Worryingly, evidence gathered by the YMCA shows that low body confidence in young people can lead to unsafe sex, drug and alcohol abuse, and youth unemployment. In addition to this, a report commissioned by the Government Equalities Office found that low body confidence is undermining academic confidence and performance in adolescent girls, with some even missing school due to their body image concerns. Some women are going as far as simply not turning up to work or job interviews, showing that body image concerns are even preventing women from reaching their potential and contributing socially and economically to society.

But we live in a culture where a woman’s thinness and beauty are highly valued, and where wealth and success are often considered to go hand in hand with this image of perfection. We’re fed images via the media of ridiculously thin but extremely glamorous women, and these images are seen by teenagers in a time when they are particularly susceptible to peer pressure.

Low body confidence is not exclusive to women and girls; men and boys suffer negative body image too, but are less likely to admit to being affected, as it is seen as less socially acceptable for men to admit to caring about what they look like enough to experience any hang-ups.

It is the aim of many advocacy groups to change the way the media portrays women, with national and international efforts being made to make marketers take responsibility for displaying unrealistic and unachievable images of both men and women. But we cannot simply reply upon a change in the media to change the way we feel about ourselves, as body confidence is not solely down to what we see. There are a range of social, cultural, psychological and biological factors that influence body image.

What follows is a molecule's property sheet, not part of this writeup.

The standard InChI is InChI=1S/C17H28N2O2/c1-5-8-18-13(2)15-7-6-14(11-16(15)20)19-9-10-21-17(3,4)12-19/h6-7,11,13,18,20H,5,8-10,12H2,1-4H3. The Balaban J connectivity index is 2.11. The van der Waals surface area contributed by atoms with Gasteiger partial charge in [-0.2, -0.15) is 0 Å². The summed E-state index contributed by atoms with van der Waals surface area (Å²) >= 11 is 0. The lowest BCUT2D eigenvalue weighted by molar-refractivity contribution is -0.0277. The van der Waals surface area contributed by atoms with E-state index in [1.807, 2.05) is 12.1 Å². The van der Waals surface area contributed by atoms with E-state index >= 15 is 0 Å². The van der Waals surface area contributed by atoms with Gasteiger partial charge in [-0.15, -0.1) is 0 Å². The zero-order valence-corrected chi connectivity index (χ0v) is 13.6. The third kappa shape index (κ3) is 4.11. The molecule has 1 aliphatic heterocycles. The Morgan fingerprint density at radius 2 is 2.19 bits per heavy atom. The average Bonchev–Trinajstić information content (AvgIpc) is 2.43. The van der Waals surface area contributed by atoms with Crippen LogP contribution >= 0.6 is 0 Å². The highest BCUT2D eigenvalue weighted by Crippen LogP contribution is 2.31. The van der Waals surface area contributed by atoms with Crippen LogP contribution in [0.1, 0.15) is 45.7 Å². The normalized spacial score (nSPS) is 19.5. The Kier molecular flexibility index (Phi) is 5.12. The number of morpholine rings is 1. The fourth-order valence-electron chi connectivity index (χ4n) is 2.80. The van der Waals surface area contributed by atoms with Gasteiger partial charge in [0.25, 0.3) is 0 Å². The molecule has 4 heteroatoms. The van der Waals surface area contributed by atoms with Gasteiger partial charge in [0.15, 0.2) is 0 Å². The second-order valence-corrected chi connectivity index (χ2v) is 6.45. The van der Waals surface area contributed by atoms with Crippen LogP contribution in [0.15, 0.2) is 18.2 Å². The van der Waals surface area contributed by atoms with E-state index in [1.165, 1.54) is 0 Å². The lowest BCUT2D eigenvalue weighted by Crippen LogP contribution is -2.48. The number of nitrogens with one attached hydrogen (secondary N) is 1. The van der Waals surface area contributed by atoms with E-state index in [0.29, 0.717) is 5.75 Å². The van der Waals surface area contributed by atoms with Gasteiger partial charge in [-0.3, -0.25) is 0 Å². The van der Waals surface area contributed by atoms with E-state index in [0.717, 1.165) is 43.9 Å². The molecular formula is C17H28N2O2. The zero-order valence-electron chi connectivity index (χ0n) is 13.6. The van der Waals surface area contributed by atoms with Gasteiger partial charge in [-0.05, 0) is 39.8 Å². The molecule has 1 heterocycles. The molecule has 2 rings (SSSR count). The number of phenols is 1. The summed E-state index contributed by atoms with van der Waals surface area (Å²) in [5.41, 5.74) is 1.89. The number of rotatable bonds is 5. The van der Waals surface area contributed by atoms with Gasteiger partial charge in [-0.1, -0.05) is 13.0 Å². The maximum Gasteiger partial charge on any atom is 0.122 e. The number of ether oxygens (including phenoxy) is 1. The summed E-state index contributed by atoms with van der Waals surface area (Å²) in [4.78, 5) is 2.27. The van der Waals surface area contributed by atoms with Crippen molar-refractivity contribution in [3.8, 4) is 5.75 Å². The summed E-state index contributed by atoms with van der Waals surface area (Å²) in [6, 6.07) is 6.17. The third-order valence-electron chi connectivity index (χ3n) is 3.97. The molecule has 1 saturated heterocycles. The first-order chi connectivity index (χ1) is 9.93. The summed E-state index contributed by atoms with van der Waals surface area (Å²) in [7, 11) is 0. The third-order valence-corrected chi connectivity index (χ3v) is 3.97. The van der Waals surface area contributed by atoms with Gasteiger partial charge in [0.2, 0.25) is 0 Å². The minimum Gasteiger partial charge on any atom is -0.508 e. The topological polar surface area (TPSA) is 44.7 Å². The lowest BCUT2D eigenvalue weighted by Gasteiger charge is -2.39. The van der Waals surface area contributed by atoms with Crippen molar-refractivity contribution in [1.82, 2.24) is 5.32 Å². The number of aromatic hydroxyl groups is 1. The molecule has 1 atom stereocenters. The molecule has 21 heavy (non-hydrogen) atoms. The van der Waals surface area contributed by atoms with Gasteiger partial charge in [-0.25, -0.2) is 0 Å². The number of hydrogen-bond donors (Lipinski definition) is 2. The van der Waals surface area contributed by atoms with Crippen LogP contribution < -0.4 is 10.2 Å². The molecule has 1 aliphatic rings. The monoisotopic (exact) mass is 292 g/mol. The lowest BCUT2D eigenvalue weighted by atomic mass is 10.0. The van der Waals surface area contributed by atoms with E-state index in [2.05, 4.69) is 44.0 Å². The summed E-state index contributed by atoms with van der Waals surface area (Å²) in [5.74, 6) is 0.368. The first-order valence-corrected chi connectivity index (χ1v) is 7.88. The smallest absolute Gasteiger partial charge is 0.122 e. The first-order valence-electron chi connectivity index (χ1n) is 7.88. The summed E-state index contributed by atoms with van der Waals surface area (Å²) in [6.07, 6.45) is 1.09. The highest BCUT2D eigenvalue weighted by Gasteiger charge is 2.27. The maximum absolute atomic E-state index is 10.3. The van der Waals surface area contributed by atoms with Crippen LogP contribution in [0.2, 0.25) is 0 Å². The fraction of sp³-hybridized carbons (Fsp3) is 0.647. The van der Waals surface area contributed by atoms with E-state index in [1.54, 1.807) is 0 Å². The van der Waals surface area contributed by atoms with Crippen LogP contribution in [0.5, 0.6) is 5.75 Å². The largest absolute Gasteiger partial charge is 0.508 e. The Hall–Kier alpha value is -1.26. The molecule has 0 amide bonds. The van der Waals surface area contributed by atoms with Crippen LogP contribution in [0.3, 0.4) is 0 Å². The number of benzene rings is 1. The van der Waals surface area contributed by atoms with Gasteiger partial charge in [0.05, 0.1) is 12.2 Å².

We need to act as individuals and change the way we perceive and feel about ourselves. So, what follows is ten tips for achieving body confidence: a mental detox to have you feeling better about yourself in no time.

1)  Surround Yourself With Positive People

Every day we are surrounded by and spend time with a variety of people, but negative people can affect your own outlook, particularly of your body image. Choose to be around people who will make you thrive, even if this does mean some drastic changes to your social life. The transformation should empower you, lift your mood, self-esteem and body confidence.

2) Recognise the Use of Image Manipulation, and That Altered Images Are Altering Our Minds

These ‘perfect’ images we see in media aren’t all they seem. Celebrities have spent hours in make up, photographed under strategically placed lighting and air-brushed to perfection. Blemishes are removed, limbs are lengthened and stomachs are flattened, as demonstrated in the below clip. Learn to recognise that these alterations are unrealistic and recognise the harm that they are doing to your own self-image.

3) Celebrate Your Body and All the Amazing Things It Can Do

Shift your focus away from what you body looks like to what it can do. Our bodies are our means of getting about, seeing, feeling, smelling. It is the means in which we come in contact and get to know the world. We should appreciate and respect it for that.

4) Make a List of Things You Like About Yourself, Read and Add to It Often